Effect of a Precise pduP Deletion on the Growth of S. enterica on Minimal 1,2-Propanediol Medium...............................................................................103 Propionaldehyde Dehydrogenase Activity in Wild-type S. enterica and a pduP Mutant.......................................................................................105 High-level Production of the PduP Protein.......................................................105 Purification of Recombinant His8-PduP Protein...............................................106 Propionyl-CoA is a Product of the PduP Reaction............................................107 Preparation and Specificity of the Anti-PduP Antiserum..................................108 Localization of PduP Immunoelectron Microscopy..........................................109 Propionaldehyde Dehydrogenase Activity is associated with Purified pdu Bodies...............................................................................110 Discussion.................................................................................................................110 5 CONCLUSIONS......................................................................................................119 Identification of the Bovine and Human Adenosyltransferase.................................119 Biochemical Characterization of the Human Adenosyltransferase..........................120 Methionine Synthase Reductase is a Cob(II)alamin Reductase for the Human Adenosyltransferase.....................................................................121 Future Experimentation............................................................................................123 LIST OF REFERENCES.................................................................................................125 BIOGRAPHICAL SKETCH...........................................................................................139 viii
LIST OF TABLES Table page 1-1. Adenosylcobalaminand methylcobalamin-dependent reactions.............................30 2-1. Bacterial strains.........................................................................................................56 2-2. Specific activities of bovine and human ATP:cob(I)alamin ATRs...........................59 3-1. ATP:cob(I)alamin adenosyltransferase activity during ATR 239K and 239M purification...............................................................................................................82 3-2. Use of alternative nucleotide donors by the human ATR.........................................84 3-3. The MSR-ATR system sequesters cob(I)alamin.......................................................85 4-1. Bacterial strains.......................................................................................................113 4-2. Propionaldehyde dehydrogenase activity in extracts from wild-type S. enterica and strain BE191 (pduP)......................................................................................114 4-3. Propionaldehyde dehydrogenase activity during polyhedral body purification......115 ix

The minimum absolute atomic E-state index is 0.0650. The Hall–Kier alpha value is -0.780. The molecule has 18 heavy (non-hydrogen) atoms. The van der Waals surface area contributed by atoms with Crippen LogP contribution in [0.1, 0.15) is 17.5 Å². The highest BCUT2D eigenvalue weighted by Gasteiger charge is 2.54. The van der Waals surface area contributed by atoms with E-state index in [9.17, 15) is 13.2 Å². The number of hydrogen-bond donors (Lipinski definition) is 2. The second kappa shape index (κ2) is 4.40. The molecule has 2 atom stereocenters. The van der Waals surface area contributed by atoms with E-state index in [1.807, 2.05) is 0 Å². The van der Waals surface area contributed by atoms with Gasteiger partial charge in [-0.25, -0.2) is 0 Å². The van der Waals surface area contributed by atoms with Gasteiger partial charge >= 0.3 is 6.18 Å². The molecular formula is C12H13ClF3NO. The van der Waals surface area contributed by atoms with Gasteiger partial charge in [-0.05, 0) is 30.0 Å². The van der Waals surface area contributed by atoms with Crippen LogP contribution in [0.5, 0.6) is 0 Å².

LIST OF FIGURES Figure page 1-1. Structure of cobalamins.............................................................................................29 1-2. Different classes of cobalamin-dependent enzymes..................................................31 1-3. Pathways of propionyl-CoA catabolism and cobalamin metabolism........................32 1-4. Pathways involving methionine synthase and the reductive activation of methionine synthase by methionine synthase reductase..........................................33 1-5. Cobalamin metabolism in mammalian cells, and disorders associated with deficiencies in this pathway.....................................................................................34 1-6. Proposed pathway of AdoCbl-dependent 1,2-propanediol degradation in S. enterica.............................................................................................................35 2-1. Multiple sequence alignment of adenosyltransferase enzymes.................................57 2-2. SDS-PAGE analysis of cell extracts from bovine and human ATR expression strains.....................................................................................................58 2-3. Complementation of an ATR-deficient bacterial mutant for AdoCbl-dependent growth on 1,2-propanediol by a plasmid that expresses the human ATR................60 2-4. Western blot analysis of ATR expression by normal and cblB mutant cell lines.....61 3-1. Propionyl-CoA metabolism, methionine synthesis, and intr acellular cobalamin metabolism...............................................................................................................81 3-2. Purification of the human ATR.................................................................................83 3-3. Determination of kinetic constants for ATR 239K and ATR 239M.........................86 3-4. Absorbance spectra of an MSR-ATR assay..............................................................87 3-5. Two schemes depicting the conversion of cob(II)alamin to AdoCbl by the MSR-ATR system....................................................................................................88 3-6. MSR produces little cob(I)alamin in the absence of the ATR enzyme.....................89 x